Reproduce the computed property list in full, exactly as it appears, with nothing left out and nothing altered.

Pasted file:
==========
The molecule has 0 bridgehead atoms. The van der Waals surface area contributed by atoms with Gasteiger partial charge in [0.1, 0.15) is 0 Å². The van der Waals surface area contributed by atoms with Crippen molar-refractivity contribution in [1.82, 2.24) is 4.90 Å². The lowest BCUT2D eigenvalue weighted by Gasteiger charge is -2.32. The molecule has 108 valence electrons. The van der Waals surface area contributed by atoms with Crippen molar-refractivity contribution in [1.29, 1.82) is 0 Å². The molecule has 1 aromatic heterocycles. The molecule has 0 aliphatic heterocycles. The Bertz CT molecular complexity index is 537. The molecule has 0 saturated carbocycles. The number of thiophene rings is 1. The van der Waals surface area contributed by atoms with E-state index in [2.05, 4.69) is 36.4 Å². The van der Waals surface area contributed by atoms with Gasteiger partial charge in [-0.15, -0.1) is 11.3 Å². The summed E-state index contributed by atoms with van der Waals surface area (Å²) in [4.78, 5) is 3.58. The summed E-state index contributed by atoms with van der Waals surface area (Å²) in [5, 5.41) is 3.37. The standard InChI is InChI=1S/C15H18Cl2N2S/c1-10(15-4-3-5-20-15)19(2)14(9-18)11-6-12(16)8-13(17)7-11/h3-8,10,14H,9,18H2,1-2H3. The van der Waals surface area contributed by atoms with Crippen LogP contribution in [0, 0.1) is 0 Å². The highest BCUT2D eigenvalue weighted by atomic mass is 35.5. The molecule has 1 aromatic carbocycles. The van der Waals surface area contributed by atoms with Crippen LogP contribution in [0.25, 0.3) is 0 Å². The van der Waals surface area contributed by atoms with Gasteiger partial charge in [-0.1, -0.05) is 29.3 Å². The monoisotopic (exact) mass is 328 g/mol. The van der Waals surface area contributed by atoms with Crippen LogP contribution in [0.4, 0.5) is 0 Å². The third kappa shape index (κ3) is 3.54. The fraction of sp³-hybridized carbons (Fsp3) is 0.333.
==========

The molecule has 0 bridgehead atoms. The van der Waals surface area contributed by atoms with Gasteiger partial charge in [0.1, 0.15) is 0 Å². The van der Waals surface area contributed by atoms with Crippen molar-refractivity contribution in [1.82, 2.24) is 4.90 Å². The lowest BCUT2D eigenvalue weighted by Gasteiger charge is -2.32. The molecule has 108 valence electrons. The van der Waals surface area contributed by atoms with Crippen molar-refractivity contribution in [1.29, 1.82) is 0 Å². The molecule has 1 aromatic heterocycles. The molecule has 0 aliphatic heterocycles. The Bertz CT molecular complexity index is 537. The molecule has 0 saturated carbocycles. The number of thiophene rings is 1. The van der Waals surface area contributed by atoms with E-state index in [2.05, 4.69) is 36.4 Å². The van der Waals surface area contributed by atoms with Gasteiger partial charge in [-0.15, -0.1) is 11.3 Å². The summed E-state index contributed by atoms with van der Waals surface area (Å²) in [4.78, 5) is 3.58. The summed E-state index contributed by atoms with van der Waals surface area (Å²) in [5, 5.41) is 3.37. The standard InChI is InChI=1S/C15H18Cl2N2S/c1-10(15-4-3-5-20-15)19(2)14(9-18)11-6-12(16)8-13(17)7-11/h3-8,10,14H,9,18H2,1-2H3. The van der Waals surface area contributed by atoms with Crippen LogP contribution in [0, 0.1) is 0 Å². The highest BCUT2D eigenvalue weighted by atomic mass is 35.5. The molecule has 1 aromatic carbocycles. The van der Waals surface area contributed by atoms with Crippen LogP contribution in [0.25, 0.3) is 0 Å². The van der Waals surface area contributed by atoms with Gasteiger partial charge in [-0.1, -0.05) is 29.3 Å². The monoisotopic (exact) mass is 328 g/mol. The van der Waals surface area contributed by atoms with Crippen LogP contribution in [0.4, 0.5) is 0 Å². The third kappa shape index (κ3) is 3.54. The fraction of sp³-hybridized carbons (Fsp3) is 0.333.